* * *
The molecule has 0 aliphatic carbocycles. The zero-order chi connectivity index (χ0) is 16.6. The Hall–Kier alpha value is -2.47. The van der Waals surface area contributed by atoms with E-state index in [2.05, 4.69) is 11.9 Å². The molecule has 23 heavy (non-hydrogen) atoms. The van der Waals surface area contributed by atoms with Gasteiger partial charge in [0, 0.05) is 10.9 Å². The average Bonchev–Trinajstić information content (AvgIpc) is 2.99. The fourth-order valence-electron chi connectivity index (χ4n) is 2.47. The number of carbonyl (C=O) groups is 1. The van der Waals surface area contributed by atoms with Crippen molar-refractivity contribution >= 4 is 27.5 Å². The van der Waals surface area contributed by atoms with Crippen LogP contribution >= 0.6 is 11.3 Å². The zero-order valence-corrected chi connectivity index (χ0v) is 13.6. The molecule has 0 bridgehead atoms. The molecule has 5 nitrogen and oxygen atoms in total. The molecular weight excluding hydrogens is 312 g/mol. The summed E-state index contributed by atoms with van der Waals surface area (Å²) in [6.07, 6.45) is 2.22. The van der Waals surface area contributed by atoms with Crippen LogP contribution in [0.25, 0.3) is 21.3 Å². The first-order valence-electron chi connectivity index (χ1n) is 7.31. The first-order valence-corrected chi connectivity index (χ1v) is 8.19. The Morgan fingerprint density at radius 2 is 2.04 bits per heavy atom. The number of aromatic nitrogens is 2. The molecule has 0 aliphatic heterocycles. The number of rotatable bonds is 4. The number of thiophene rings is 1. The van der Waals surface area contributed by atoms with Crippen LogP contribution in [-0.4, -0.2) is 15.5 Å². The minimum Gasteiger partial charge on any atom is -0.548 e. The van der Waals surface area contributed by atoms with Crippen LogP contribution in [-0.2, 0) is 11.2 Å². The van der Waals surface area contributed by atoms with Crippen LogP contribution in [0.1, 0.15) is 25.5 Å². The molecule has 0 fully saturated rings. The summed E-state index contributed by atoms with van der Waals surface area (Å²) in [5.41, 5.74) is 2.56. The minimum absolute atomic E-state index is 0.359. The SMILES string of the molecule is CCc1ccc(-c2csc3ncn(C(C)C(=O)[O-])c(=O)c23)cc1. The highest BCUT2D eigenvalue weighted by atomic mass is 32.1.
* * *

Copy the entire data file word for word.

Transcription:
The molecule has 0 aliphatic carbocycles. The zero-order chi connectivity index (χ0) is 16.6. The Hall–Kier alpha value is -2.47. The van der Waals surface area contributed by atoms with E-state index in [2.05, 4.69) is 11.9 Å². The molecule has 23 heavy (non-hydrogen) atoms. The van der Waals surface area contributed by atoms with Gasteiger partial charge in [0, 0.05) is 10.9 Å². The average Bonchev–Trinajstić information content (AvgIpc) is 2.99. The fourth-order valence-electron chi connectivity index (χ4n) is 2.47. The number of carbonyl (C=O) groups is 1. The van der Waals surface area contributed by atoms with Crippen molar-refractivity contribution >= 4 is 27.5 Å². The van der Waals surface area contributed by atoms with Crippen LogP contribution >= 0.6 is 11.3 Å². The zero-order valence-corrected chi connectivity index (χ0v) is 13.6. The molecule has 0 bridgehead atoms. The molecule has 5 nitrogen and oxygen atoms in total. The molecular weight excluding hydrogens is 312 g/mol. The summed E-state index contributed by atoms with van der Waals surface area (Å²) in [6.07, 6.45) is 2.22. The van der Waals surface area contributed by atoms with Crippen LogP contribution in [0.25, 0.3) is 21.3 Å². The first-order valence-electron chi connectivity index (χ1n) is 7.31. The first-order valence-corrected chi connectivity index (χ1v) is 8.19. The Morgan fingerprint density at radius 2 is 2.04 bits per heavy atom. The number of aromatic nitrogens is 2. The molecule has 0 aliphatic heterocycles. The number of rotatable bonds is 4. The number of thiophene rings is 1. The van der Waals surface area contributed by atoms with Crippen LogP contribution in [-0.4, -0.2) is 15.5 Å². The minimum Gasteiger partial charge on any atom is -0.548 e. The van der Waals surface area contributed by atoms with Crippen LogP contribution in [-0.2, 0) is 11.2 Å². The van der Waals surface area contributed by atoms with Crippen LogP contribution in [0.1, 0.15) is 25.5 Å². The molecule has 0 fully saturated rings. The summed E-state index contributed by atoms with van der Waals surface area (Å²) in [5.41, 5.74) is 2.56. The minimum absolute atomic E-state index is 0.359. The SMILES string of the molecule is CCc1ccc(-c2csc3ncn(C(C)C(=O)[O-])c(=O)c23)cc1. The highest BCUT2D eigenvalue weighted by atomic mass is 32.1.